Seven Things You Should Know About Working in the Arts
Drew University alumni share their experiences with arts students.
March 2016 – There will be criticism, rejection and failure, but approaching obstacles with the right attitude can make all the difference.
That was a big takeaway from a recent Drew University discussion about working in the arts that featured alumni in acting, writing, directing, dance, costume design and stage management. The actors were Nick Martin C’12 (who also directs) and Megan Melnyk C’02 (who also writes), the costume designer was Christopher Metzger C’10, the stage manager, Rachel Miller Davis C’03 and the dancer, Anginese Phillips C’10 (who’s also a choreographer). Collectively, they have 43 years of professional experience and plenty to share with students angling for a career in the arts. Here are their top seven points.
1. Summer is for internships.
“Work at different institutions,” said Metzger, who interned at Williamstown Theatre Festival and Glimmerglass Opera Festival before earning an MFA at New York University last year. “If you use those experiences over the summer, you’ll know by the end of your time (at Drew) whether you need more training or if it’s more important for you to get those skills—to be in New York working in the costume shops or to be assisting a designer.”
2. It’s a cruel business.
Stress and rejection are part a career in the arts. Miller Davis, whose Broadway credits include Allegiance, Big Fish, Elf the Musical and West Side Story, said be prepared to roll with the ups and downs. “Broadway is a cruel mistress. I had a bunch of friends on Nerds—they were about to move into the theatre, and the producers walked in on a Tuesday at lunch and said, ‘This is it. This is your last day of work.’ . . . It’s great when it’s great, but it can be cruel, and I think you have to be ready for this business to be a little bit cruel.”
3. Have a life outside of work.
“At the end of the day, I know who I am, and if I’m not acting, I still get to be who I am,” said Melnyk, who acts in commercials, films and plays. “I still get to love who I love, I still get to have the family I have. I think the most important thing for getting through for me is finding the things that feed me the most.”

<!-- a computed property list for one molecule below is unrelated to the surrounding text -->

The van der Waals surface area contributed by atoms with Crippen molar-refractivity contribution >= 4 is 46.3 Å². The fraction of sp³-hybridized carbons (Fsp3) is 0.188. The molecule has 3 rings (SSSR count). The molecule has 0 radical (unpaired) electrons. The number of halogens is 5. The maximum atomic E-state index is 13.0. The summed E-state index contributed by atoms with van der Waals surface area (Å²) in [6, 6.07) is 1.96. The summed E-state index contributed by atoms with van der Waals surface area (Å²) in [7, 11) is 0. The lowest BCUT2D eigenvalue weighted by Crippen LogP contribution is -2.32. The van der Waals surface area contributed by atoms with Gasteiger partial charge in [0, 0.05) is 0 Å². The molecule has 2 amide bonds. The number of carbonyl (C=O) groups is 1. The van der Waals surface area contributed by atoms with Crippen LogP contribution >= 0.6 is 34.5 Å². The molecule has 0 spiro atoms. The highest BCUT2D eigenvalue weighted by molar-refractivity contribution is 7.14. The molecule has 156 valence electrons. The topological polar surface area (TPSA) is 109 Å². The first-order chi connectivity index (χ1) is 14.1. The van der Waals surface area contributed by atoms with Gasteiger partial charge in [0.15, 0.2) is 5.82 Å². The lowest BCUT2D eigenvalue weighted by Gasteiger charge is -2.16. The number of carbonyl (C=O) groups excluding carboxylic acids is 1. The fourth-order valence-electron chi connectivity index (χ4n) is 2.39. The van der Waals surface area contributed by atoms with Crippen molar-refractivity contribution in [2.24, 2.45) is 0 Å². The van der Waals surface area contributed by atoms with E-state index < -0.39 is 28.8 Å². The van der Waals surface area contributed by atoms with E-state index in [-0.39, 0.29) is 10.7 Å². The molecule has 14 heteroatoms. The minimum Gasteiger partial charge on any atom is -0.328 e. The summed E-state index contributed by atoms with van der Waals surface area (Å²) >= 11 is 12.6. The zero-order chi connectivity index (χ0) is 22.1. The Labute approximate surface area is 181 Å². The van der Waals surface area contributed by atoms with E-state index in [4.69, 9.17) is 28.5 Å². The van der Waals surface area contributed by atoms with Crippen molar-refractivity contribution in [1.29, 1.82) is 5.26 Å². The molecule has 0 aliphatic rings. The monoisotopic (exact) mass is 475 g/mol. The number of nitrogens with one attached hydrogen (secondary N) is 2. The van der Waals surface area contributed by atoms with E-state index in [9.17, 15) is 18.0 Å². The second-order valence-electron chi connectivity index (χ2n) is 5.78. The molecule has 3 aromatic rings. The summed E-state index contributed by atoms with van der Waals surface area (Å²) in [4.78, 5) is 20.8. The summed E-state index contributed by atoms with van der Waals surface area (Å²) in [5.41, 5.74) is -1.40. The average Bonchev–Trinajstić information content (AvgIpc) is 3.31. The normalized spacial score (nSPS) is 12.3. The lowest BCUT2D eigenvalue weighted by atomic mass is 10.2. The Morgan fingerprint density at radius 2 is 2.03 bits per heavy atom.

4. Surround yourself with the right people.
You need people who will encourage and support you, said Metzger. “One of the most important things to not play into is the sense of competition that is so naturally a part of this business. Surround yourself with a group of people that you can commiserate your successes and failures with without that sense of, ‘Why not me?’”
5. Every job—even serving food—is a learning experience.
Martin, who worked in New York City as a restaurant manager, cupcake seller and babysitter before landing a digital project manager position at Nickelodeon, said the key to getting the job you want is knowing what you’ve gained from everywhere you’ve worked before. “It’s about taking positions like a restaurant manager and then figuring out what skills from that qualify you for other things,” he said.
6. Do your homework before networking.
Preparation enables you to ask specific, informed questions. “It really does come down to knowledge of the details,” Martin said. “You’ve got to know who the players are. You’ve got to know what the theatre companies are, what kind of work they produce. You need to understand the different directors and their styles. Having that knowledge when you’re beginning a conversation with people is what makes the networking happen.”
7. Stay in touch.
Phillips, now a licensed creative arts therapist specializing in dance and movement therapy, said, “One of the most important parts of networking is being consistent. After you meet someone, make sure you’re contacting them every so often and keeping that connection with them open.”